Friday, July 29, 2016

5 meter tall concrete wall collapses kills five workers....


The rise of scrap usage in our plants has come about for a multitude of reasons. Some plants utilize internal recycling, while others find economic savings of purchasing scrap versus purchasing of sows, rsi, etc. This increase in the usage of scrap has forced some plants to store the material onsite depending on their remelt departments need. Through our travels we have found that the storage of scrap varies from plant to plant. Some plants will pile up the scrap in large piles outside. While other will erect large bins or open silos for storage. The walls of the bins are either large concrete blocks, poured concrete walls, or temporary walls. It is these walls that overtime are a hidden hazard in our plants. Sadly, history has shown us numerous incidents where these walls have fallen over resulting in injuries or fatalities. Here is a recent story that emphasizes the hidden danger in the storage of scrap.

The men who were working when a 5 meter concrete structure made of one and a half tonne concrete blocks put up to support a pile of scrap metal collapsed on them at a recycling plant Europe during the week of July 3, 2016.

Paramedics tried to free the men but local police pronounced all five victims dead at the scene of the accident.

Two of the bodies were recovered on that night after painstaking work by emergency crews to retrieve them from underneath tons of metal and concrete rubble. Efforts to recover the three remaining bodies resumed on the following day.

A sixth man was taken to hospital with serious leg injuries.

Two ambulances, an air ambulance, a hazardous area response team and an emergency planning officer were called to the recycling company at 8.45am.

A local Ambulance Service spokesman said: "On arrival, ambulance crews found a wall that had collapsed.

"Sadly, there was nothing that could be done to save the five men who had been working next to it.

"A sixth man was partially trapped by the falling concrete but had managed to get out from the rubble himself.

"He was treated at the scene by ambulance staff and the doctor from the air ambulance for a broken leg before he was taken to a nearby hospital for further treatment."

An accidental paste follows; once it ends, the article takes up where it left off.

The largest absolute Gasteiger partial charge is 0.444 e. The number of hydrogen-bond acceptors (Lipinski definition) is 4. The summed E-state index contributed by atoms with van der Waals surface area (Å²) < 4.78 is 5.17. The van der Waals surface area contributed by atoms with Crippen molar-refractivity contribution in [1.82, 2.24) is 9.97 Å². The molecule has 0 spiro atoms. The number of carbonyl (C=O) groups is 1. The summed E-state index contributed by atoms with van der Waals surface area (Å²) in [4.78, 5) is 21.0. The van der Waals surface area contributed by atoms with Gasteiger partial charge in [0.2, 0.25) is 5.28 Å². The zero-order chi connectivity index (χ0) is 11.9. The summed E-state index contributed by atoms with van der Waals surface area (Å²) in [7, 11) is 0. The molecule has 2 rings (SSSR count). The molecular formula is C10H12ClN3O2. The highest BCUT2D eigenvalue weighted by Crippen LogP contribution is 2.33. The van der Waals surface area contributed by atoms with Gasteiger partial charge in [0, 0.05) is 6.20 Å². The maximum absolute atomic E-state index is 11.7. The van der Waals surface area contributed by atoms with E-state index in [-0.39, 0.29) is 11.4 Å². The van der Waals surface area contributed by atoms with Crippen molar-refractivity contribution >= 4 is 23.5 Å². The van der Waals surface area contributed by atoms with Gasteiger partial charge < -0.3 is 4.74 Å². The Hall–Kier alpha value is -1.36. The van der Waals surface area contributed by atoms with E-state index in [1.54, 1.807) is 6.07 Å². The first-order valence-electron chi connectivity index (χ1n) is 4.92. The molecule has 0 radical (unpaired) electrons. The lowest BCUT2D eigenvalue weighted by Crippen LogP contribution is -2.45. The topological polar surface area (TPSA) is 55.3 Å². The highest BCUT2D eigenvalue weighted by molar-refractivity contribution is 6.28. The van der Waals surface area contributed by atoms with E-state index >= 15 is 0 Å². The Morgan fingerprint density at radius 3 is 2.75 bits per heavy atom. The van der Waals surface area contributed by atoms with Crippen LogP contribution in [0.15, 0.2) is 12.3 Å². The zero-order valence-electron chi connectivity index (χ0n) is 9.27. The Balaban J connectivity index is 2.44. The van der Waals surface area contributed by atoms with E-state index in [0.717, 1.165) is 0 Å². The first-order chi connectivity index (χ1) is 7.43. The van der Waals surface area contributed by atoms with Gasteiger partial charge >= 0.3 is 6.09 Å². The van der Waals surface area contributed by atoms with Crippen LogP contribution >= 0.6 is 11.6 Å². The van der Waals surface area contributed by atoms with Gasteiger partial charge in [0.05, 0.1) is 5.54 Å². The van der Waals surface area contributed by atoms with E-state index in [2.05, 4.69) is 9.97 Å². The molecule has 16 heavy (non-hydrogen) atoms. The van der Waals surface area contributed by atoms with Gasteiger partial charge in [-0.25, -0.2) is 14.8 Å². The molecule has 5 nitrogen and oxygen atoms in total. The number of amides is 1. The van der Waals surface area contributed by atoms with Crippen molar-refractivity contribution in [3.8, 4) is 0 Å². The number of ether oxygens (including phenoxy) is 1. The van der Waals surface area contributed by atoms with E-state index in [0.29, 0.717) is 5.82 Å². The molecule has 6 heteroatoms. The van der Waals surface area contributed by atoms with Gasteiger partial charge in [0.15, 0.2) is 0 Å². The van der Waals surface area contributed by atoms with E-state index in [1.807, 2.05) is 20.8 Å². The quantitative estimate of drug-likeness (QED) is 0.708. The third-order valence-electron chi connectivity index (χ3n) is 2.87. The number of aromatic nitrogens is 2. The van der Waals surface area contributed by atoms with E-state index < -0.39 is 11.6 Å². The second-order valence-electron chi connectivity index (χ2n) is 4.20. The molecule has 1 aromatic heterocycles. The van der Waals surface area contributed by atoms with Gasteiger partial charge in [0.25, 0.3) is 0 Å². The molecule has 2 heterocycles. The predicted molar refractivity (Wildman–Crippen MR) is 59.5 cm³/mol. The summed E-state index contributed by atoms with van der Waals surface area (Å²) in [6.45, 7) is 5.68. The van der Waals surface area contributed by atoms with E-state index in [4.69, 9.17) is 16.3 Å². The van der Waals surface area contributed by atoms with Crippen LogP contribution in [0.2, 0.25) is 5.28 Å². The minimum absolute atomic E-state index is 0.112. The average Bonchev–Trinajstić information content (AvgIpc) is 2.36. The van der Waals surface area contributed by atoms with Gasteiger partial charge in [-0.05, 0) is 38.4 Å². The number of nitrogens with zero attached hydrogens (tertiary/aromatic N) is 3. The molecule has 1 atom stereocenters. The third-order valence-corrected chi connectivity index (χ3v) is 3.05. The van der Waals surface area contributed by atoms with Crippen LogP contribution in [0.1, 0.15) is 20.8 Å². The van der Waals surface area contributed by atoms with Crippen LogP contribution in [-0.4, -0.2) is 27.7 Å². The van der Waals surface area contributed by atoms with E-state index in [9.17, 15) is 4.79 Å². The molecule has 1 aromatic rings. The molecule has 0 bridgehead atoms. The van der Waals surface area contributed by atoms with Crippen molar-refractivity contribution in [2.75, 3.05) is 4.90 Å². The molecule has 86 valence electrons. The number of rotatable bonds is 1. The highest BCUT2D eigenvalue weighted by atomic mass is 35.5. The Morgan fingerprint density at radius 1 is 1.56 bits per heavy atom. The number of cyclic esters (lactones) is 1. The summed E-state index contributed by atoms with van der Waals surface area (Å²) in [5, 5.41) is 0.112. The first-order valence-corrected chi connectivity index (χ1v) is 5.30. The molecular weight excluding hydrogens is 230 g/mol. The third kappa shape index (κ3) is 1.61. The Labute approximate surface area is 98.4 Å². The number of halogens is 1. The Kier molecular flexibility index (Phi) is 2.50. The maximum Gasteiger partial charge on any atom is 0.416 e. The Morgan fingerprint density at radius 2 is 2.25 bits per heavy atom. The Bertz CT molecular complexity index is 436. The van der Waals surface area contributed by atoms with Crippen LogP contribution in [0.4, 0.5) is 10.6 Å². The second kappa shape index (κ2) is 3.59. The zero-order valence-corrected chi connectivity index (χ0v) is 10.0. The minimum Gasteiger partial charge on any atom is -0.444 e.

Detective Superintendent, said a joint Health and Safety Executive (HSE) and police investigation was now being carried out to establish the cause, and warned the process could take weeks.

He added that one line of inquiry would be to find out whether "any issues of negligence or malpractice" may have contributed to the collapse. He said: "We're simply trying to recover the bodies of the men and do it in a way which will help understand exactly how that wall came to fall down.”

The local Fire Service of the scene where five men died after a wall collapsed at a recycling plant. The Fire Service deployed its Technical Rescue Unit (TRU) to the scene equipped with heavy lifting and cutting equipment. Assistant Chief Fire Officer said the incident was “devastating” and added: “Once the police have finished their initial examination of the scene, our absolute priority will be to ensure that the bodies of those who have lost their lives are recovered in the most timely and safe way possible, and with the utmost dignity and respect."

He described the scene as extremely challenging, with a significant tonnage of concrete and metal, and a structure that was still unstable.

A lorry driver was on site when the tragedy happened. He said: "We were reloading the recycling metal into containers which will go into China. I was just about to leave and the guys said 'Stop, nobody go anywhere, stay where you are.'

"They said it was a major accident. One of the workers said the wall had crashed. "I saw one guy lying on the floor and paramedics were putting a mask on him and talking to him.

"They were trying to resuscitate him. The police came and told me to leave the truck and escorted me out."

A government offical, said: "The bodies of the victims must be recovered as quickly as possible, but then there will be some serious questions to answer about what led to the deaths of these workers.”

And in a message on Twitter, Prime Minister said: "Shocked to hear about the tragedy. My thoughts are with the families of those involved."

The Aluminium Plant Safety Blog offers our sincere condolences to the families, friends, and coworkers of the five deceased workers. We pray that the injured worker recovers fully from his injuries and is provided physical and mental health assistance.

These incidents where walls holding back scrap metal collapse occur with some regularity in our industry. Rarely do they result in an injury or fatality. The recycling company made the assumption that the sheer weight of the 1.5 tonne blocks would be sufficient in maintain a sufficient wall. They were wrong. Nevertheless, we have seen this method of storing scrap done throughout our industry. Which means that many companies are operating under a false safety belief. It would be our recommendation that any physical storage of scrap be designed by a licensed engineer and not include the stacking of large concrete blocks. Instead, steel supports and concrete walls should be considered. 

This is the only photo that is appropriate for us to post. Please note the block wall. A similar constructed wall collapsed on the workers.



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